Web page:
2. They emerge organically from the historical analysis. They’re earned. In other words, can you honestly say that you’re not reaching for relevance? Does the past you’re writing about really inform the present in a vital way?

If you can meet these two conditions it’s likely to go better. I’m not entirely sure my paper meets these two conditions but I’m tempted to take the risk anyway. It’s so alluring!

Notes from the Classroom: Contextualizing Racism in Immigration History

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Emma Goldman. Anarchist, immigrant, radical.

In the immigration class I’m teaching this semester I’m wrestling with how to contextualize events for my students. I’m often quite uncertain about how I should frame various events and forces. But that uncertainty reminds me to try to convey the deeper critical thinking lesson to my students: that the contextualizing choices I end up making are really historical arguments in themselves. I’m not giving them “the history” that they can safely tuck away with the confidence that they now know what happened. I’m giving them arguments that they should question and probe with counterarguments, using historical evidence.

As we approach the nativist reaction of the 1920s, I’m wrestling with how to contextualize the racism of that decade. The problem is that the racism is so obvious and deplorable that I’m not sure students can take it seriously. Establishing the racist intent of the Johnson-Reed Act is like shooting fish in a barrel. And students don’t need to be convinced that a resurgent Ku Klux Klan with millions of members was not a good thing, or that whiteness as a condition for naturalization is offensive. It’s all so over the top, almost cartoonishly awful, that students are likely to be tempted to separate themselves from white Americans of that period. With surprising frequency, students reach for the comforting assumption that contemporary people are somehow more advanced.

In an effort to ward off those assumptions, on Wednesday I gave a lecture about immigrant radicalism in the early 20th century, with special focus on the anarchist movement. I gave a lot of attention to Emma Goldman’s radical views, and described several episodes of anarchist violence culminating in the Wall Street bombing of 1920.  Though the perpetrators were never caught, the bombing was most likely the work of Italian immigrant anarchists. It came on the heels of the 1919 mail bombings and the attacks on the homes of prominent government officials, including U.S. Attorney General Palmer.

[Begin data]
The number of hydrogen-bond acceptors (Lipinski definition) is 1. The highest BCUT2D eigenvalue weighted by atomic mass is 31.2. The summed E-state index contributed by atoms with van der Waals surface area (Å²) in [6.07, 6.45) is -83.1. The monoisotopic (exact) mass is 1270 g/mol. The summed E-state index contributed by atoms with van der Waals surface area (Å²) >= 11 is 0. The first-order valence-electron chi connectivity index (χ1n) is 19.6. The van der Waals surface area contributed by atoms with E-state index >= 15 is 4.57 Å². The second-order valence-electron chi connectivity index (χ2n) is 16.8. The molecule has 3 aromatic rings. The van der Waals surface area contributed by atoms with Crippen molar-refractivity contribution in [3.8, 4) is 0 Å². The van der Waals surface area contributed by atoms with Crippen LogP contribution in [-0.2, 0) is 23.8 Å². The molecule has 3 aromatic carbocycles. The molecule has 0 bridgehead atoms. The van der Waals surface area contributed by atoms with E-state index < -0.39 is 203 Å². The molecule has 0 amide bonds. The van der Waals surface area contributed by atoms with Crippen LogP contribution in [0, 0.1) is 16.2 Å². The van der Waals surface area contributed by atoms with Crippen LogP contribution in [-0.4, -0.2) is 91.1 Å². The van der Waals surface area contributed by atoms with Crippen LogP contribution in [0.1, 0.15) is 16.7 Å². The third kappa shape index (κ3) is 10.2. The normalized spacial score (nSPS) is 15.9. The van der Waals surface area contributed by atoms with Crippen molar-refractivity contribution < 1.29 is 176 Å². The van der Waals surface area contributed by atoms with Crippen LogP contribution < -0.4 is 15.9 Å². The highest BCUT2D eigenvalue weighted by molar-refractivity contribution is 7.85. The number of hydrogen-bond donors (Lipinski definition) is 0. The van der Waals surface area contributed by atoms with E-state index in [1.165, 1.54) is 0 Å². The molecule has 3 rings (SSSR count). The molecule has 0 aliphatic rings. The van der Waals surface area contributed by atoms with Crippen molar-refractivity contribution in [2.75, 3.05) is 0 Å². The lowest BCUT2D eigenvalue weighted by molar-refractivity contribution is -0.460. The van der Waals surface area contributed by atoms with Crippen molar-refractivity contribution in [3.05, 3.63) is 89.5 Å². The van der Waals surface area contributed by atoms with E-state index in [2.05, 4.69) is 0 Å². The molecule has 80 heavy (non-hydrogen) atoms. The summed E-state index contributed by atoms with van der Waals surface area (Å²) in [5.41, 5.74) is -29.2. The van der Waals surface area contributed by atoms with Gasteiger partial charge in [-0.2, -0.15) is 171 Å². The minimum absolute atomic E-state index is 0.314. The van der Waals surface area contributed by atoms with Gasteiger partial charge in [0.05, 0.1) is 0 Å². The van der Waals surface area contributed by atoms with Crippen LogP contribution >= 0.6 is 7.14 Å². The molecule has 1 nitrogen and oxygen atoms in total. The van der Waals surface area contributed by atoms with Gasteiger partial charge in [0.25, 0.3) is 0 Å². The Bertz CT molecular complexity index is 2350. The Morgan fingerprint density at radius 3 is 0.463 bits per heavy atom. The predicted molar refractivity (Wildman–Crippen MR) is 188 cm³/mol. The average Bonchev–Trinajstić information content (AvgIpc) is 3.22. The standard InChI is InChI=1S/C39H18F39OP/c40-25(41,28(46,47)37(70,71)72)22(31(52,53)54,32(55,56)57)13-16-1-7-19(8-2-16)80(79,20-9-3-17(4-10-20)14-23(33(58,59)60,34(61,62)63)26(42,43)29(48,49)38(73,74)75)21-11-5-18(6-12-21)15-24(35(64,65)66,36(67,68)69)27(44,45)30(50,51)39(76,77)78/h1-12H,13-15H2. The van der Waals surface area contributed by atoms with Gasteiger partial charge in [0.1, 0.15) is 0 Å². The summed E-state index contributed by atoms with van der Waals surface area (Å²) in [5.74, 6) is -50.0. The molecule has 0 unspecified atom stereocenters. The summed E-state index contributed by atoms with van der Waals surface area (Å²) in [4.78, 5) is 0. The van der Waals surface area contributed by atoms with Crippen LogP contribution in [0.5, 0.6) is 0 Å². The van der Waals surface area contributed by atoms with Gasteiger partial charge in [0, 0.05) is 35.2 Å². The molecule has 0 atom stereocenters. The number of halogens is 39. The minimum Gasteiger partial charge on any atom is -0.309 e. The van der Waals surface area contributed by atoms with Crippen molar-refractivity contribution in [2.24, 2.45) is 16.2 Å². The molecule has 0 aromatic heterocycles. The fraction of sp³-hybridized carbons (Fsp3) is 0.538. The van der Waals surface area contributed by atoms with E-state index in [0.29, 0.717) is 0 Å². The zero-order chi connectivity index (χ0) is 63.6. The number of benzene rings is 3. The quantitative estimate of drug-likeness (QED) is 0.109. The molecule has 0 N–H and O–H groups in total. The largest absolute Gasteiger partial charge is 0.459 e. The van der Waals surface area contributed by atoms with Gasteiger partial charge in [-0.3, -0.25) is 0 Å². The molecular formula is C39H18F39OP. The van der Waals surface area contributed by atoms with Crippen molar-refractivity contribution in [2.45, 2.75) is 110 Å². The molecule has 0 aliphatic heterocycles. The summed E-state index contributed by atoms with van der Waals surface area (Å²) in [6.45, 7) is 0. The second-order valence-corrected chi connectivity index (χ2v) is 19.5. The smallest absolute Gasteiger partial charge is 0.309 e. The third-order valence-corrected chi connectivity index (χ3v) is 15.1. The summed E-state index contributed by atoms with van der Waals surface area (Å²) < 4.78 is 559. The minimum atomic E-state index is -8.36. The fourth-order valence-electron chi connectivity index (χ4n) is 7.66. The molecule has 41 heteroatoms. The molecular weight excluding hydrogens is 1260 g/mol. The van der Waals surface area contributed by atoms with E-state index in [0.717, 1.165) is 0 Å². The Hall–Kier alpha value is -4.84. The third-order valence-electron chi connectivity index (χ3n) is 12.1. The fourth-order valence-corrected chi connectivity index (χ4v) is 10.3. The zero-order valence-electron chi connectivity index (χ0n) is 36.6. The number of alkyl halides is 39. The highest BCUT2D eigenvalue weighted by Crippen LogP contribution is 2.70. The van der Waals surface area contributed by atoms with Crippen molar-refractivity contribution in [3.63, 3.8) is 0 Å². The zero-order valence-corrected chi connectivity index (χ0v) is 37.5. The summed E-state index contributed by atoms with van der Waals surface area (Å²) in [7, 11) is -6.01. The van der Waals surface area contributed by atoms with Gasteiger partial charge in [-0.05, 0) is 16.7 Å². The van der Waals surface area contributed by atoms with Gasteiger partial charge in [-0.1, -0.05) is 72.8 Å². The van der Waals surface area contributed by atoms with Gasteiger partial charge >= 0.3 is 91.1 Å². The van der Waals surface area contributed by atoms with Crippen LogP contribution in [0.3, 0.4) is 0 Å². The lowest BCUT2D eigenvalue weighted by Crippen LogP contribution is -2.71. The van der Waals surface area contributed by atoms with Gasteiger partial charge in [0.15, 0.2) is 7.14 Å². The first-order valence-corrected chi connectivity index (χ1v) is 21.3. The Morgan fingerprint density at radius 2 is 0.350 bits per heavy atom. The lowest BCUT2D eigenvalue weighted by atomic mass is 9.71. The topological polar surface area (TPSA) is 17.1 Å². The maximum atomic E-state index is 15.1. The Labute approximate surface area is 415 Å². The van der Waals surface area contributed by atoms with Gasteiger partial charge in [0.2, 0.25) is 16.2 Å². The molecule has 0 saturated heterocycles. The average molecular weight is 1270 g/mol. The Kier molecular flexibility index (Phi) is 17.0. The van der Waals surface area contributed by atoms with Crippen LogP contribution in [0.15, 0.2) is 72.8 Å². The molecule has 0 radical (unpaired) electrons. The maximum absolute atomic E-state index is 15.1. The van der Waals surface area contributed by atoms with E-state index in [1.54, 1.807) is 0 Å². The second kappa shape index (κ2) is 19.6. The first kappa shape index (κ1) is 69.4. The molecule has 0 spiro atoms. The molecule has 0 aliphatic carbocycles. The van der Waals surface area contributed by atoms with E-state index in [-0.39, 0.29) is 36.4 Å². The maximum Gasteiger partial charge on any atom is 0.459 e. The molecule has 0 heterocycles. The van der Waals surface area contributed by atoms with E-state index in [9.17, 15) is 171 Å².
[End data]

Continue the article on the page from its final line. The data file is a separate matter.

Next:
So, whatever else it was, the famous Red Scare of 1919-1920 was in part a response to a campaign of terrorism on U.S. soil. The people implicated in these activities were disproportionately immigrants. As the American public was inundated with newspaper headlines linking immigrant groups with political radicalism and violence, it is not surprising that fear, and even hysteria, grew.

We should point out, as I did to my students, that there were many millions of immigrants and only a handful of violent anarchists. But that’s not exactly the point. The point is the quintessentially human overreaction of fear and bigotry on the part of the U.S. public and American policymakers. In other words, the people of the 1920s were like us.

The point of this framing is to help students grapple with the real problems policymakers at the time faced, to see how scary the future looked, and to wrestle with plausible alternatives. Were there alternatives to Johnson-Reed? What would have happened in a world without that legislation?  Students might prefer not to face uncomfortable scenarios, such as the possibility that this racist legislation both caused human suffering around the world and reduced future political violence in the United States.

The moral purpose of complicating the story is not to absolve people in the past of their racism, but to implicate ourselves. How might our fears cloud moral clarity and enable inhumanity to our fellow human beings? Take the question to its most extreme example. The profile of a genocide participant is not necessarily monstrous. Just as likely, it’s an ordinary person who is very afraid.

Remembering Racial Progress, Forgetting White Resistance

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A young Senator Stennis. John C. Stennis Collection. Congressional and Political Research Center, Mississippi State University Libraries.

My article on John Stennis, colorblindness, and American memory of the civil rights movement is out in the latest edition of History & Memory.* A taste: